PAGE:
Another excellent example of Henri’s desire to make human the impoverished people of Paris is, “The Laundress” (1886). This is a painting of prostitute, Carmen Gaudin, posing as a washer woman doing her work. Toulouse-Lautrec wanted very much to show the reality of hardship, but he also uses great delicacy and tenderness in the rendering, displaying the affection he feels for the model. Degas’ influence is clear in this early work as he has created a very natural and realistic scene. This painting is in private collection.
Certainly, Henri’s most recognisable works are his posters which he produced as lithographs and then had them printed. His main clients for his posters were the Moulin Rouge and Jardin de Paris to promote their big stars such as Jane Avril and Louise Weber. One of the most famous posters is “Avril” (1893). The poster is simple in its design and it shows Avril doing the can-can with a phallic neck of a cello from the orchestra in the for ground. It is suggestive and bawdy and exactly what the Jardin de Paris needed to draw a crowd. Today this poster’s lithograph can again be found at the Metropolitan Museum of Art in New York City.
No list of Toulouse-Lautrec’s work would be complete without mentioning the poster which adorned many 1980’s teenagers’ walls, “Ambassadeurs – Aristide Bruant” (1892). Perhaps one of his most copied and commercially traded today, this poster depicts the famous cabaret singer, Aristide Bruant in his ubiquitous red scarf and is one of the only male artists for whom Henri create posters. This poster too is housed in the Metropolitan Museum of Art in New York.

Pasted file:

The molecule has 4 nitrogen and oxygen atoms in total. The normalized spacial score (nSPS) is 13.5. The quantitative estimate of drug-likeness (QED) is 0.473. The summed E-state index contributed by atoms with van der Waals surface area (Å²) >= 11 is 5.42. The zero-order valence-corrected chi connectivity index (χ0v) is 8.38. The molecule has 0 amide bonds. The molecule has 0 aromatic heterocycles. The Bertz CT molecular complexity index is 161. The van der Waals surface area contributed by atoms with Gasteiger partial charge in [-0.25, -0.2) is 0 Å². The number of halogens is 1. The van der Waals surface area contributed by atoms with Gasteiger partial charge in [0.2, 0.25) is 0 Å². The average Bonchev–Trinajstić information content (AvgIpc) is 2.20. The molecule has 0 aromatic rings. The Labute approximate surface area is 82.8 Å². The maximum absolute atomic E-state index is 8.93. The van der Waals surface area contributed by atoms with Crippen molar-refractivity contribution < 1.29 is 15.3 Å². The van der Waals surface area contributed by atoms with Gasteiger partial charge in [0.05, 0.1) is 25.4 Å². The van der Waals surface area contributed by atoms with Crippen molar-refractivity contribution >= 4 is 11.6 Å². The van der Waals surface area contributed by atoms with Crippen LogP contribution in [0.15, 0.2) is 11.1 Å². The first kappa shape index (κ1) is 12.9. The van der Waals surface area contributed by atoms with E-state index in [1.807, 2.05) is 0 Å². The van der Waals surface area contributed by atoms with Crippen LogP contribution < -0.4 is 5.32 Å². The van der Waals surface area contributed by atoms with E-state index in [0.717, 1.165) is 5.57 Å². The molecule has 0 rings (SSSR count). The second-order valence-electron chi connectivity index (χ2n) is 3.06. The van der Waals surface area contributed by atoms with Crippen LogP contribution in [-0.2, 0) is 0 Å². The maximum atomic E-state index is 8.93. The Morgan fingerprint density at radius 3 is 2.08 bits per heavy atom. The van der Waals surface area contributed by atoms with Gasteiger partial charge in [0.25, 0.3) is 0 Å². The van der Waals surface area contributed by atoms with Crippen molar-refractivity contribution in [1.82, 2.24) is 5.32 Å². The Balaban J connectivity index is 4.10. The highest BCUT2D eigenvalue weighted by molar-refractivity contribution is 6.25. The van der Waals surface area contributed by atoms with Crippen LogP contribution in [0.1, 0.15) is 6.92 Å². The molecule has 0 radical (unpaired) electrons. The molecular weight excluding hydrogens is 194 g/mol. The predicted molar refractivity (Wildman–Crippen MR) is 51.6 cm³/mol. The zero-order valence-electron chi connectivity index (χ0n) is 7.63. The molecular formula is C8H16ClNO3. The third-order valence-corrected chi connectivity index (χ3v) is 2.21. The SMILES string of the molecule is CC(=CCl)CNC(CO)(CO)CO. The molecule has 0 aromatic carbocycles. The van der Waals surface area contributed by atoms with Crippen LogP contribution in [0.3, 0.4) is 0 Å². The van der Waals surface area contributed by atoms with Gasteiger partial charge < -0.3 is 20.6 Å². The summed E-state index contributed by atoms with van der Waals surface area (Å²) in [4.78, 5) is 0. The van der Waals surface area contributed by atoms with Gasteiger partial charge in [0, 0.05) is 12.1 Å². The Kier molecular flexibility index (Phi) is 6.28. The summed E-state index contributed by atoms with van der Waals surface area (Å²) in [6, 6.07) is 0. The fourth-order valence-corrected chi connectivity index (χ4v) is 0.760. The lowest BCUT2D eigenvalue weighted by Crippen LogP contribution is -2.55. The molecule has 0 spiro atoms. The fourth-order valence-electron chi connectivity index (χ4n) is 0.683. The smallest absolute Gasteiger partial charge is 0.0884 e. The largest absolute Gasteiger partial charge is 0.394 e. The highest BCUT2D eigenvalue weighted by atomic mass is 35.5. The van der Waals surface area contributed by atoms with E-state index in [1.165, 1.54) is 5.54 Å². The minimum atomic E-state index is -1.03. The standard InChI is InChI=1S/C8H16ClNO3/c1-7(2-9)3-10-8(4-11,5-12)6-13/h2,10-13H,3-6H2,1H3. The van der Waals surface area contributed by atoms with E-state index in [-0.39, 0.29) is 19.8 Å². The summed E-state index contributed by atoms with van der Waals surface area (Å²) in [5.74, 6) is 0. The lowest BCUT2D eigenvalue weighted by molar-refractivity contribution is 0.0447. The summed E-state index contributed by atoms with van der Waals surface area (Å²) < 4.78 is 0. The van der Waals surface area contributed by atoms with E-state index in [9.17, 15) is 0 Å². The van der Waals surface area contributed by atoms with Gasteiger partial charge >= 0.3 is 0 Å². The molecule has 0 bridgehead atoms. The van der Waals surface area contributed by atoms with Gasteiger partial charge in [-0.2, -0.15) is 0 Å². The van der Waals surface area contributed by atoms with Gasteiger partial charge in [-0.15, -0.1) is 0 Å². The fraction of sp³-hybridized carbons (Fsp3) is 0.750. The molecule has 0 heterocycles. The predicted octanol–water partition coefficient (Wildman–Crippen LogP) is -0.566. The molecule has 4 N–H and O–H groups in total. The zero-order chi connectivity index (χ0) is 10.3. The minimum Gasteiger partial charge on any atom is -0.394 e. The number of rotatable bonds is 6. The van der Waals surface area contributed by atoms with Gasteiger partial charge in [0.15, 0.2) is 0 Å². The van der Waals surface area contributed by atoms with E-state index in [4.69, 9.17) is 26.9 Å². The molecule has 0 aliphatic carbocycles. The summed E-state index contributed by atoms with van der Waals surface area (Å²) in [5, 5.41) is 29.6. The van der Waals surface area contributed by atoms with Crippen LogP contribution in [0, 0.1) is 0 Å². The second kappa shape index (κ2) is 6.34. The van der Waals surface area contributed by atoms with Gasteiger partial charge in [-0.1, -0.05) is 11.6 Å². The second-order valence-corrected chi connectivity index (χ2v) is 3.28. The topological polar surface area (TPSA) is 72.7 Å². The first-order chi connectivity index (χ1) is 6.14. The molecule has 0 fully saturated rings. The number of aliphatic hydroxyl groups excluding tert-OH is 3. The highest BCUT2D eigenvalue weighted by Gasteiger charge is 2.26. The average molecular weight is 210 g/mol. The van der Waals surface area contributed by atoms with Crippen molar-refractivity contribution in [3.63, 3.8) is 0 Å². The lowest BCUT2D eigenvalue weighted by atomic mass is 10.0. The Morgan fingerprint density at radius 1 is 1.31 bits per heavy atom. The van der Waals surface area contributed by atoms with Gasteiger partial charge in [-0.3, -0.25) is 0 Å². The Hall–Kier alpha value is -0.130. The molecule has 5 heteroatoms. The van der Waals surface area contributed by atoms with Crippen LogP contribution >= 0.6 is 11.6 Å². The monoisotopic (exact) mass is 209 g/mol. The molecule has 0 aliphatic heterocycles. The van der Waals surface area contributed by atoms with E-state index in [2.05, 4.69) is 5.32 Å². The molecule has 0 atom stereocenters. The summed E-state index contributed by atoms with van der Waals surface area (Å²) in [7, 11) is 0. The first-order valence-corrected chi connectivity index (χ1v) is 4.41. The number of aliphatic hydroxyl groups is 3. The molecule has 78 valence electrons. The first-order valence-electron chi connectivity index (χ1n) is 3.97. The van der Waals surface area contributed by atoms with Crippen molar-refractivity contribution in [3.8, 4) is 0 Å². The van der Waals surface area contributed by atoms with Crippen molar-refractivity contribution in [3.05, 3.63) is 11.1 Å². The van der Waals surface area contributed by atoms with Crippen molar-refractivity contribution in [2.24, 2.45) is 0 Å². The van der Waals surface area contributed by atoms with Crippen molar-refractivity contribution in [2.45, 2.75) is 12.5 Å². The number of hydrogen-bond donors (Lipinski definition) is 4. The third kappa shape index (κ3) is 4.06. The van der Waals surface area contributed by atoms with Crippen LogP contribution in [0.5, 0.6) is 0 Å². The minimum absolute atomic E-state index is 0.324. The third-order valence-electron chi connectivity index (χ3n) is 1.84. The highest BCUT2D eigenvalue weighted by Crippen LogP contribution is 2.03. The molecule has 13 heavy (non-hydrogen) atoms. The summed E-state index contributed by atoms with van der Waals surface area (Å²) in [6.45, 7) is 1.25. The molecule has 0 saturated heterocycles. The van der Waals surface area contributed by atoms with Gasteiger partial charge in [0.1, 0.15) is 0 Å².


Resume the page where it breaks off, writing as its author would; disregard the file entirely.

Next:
The Legacy of Toulouse-Lautrec
Toulouse-Lautrec was a great artist and he loved his work. Although he died at thirty-six and had been painting for less than twenty years, he left behind a huge body of work; over 700 paintings, 275 watercolours, 363 prints and posters and innumerable drawings and sketches. His love of people and the human condition was clearly visible in all of his posters and paintings, most especially the many crowd scenes at which he excelled. We can be grateful, also for his accurate and unflinching chronicling of life in 19th century Paris.
However, artistically, his most profound legacy must surely be the elevation of advertisement and the establishment of posters as a bona fide art form. It is reasonable to assume that he, in fact, lay the groundwork for the Pop Art movement of the late 20th century bringing us greats such as Andy Warhol and Roy Lichtenstein. However, perhaps Henri’s most poignant and lasting legacy is his strength of spirit. This man, born with extreme physical limitations and rejected by his own family, found a way to live his life and express his artistic talents that was as unique as he was, surely that is a lesson for us all.